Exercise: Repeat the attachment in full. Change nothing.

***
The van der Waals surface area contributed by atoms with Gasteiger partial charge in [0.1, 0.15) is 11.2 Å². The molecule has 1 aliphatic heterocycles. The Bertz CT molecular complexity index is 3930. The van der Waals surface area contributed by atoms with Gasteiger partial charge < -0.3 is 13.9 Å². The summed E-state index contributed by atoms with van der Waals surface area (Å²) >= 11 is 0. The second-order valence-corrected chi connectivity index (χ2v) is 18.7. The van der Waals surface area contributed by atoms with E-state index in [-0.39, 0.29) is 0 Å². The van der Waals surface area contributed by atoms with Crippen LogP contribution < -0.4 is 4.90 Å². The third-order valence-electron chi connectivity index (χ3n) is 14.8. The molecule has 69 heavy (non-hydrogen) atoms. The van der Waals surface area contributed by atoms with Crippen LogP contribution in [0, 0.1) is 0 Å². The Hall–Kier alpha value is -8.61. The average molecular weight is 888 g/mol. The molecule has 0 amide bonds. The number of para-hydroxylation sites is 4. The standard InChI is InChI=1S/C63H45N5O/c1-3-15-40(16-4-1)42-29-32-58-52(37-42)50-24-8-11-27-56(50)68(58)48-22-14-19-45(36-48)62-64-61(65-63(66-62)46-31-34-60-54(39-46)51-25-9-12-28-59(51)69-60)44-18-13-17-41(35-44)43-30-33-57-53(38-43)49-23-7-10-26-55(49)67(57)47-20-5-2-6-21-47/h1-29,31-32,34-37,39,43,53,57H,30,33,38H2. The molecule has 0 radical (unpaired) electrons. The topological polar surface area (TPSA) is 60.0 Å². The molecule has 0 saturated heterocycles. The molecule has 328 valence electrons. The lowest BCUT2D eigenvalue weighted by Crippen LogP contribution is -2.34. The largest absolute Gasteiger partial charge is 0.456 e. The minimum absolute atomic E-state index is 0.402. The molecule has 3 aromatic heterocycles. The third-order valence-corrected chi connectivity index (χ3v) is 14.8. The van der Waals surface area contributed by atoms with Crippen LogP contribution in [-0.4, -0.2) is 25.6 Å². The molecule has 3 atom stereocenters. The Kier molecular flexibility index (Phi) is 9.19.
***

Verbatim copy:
The van der Waals surface area contributed by atoms with Gasteiger partial charge in [0.1, 0.15) is 11.2 Å². The molecule has 1 aliphatic heterocycles. The Bertz CT molecular complexity index is 3930. The van der Waals surface area contributed by atoms with Gasteiger partial charge < -0.3 is 13.9 Å². The summed E-state index contributed by atoms with van der Waals surface area (Å²) >= 11 is 0. The second-order valence-corrected chi connectivity index (χ2v) is 18.7. The van der Waals surface area contributed by atoms with E-state index in [-0.39, 0.29) is 0 Å². The van der Waals surface area contributed by atoms with Crippen LogP contribution < -0.4 is 4.90 Å². The third-order valence-electron chi connectivity index (χ3n) is 14.8. The molecule has 69 heavy (non-hydrogen) atoms. The van der Waals surface area contributed by atoms with Crippen LogP contribution in [0, 0.1) is 0 Å². The Hall–Kier alpha value is -8.61. The average molecular weight is 888 g/mol. The molecule has 0 amide bonds. The number of para-hydroxylation sites is 4. The standard InChI is InChI=1S/C63H45N5O/c1-3-15-40(16-4-1)42-29-32-58-52(37-42)50-24-8-11-27-56(50)68(58)48-22-14-19-45(36-48)62-64-61(65-63(66-62)46-31-34-60-54(39-46)51-25-9-12-28-59(51)69-60)44-18-13-17-41(35-44)43-30-33-57-53(38-43)49-23-7-10-26-55(49)67(57)47-20-5-2-6-21-47/h1-29,31-32,34-37,39,43,53,57H,30,33,38H2. The molecule has 0 radical (unpaired) electrons. The topological polar surface area (TPSA) is 60.0 Å². The molecule has 0 saturated heterocycles. The molecule has 328 valence electrons. The lowest BCUT2D eigenvalue weighted by Crippen LogP contribution is -2.34. The largest absolute Gasteiger partial charge is 0.456 e. The minimum absolute atomic E-state index is 0.402. The molecule has 3 aromatic heterocycles. The third-order valence-corrected chi connectivity index (χ3v) is 14.8. The van der Waals surface area contributed by atoms with Crippen LogP contribution in [-0.4, -0.2) is 25.6 Å². The molecule has 3 atom stereocenters. The Kier molecular flexibility index (Phi) is 9.19.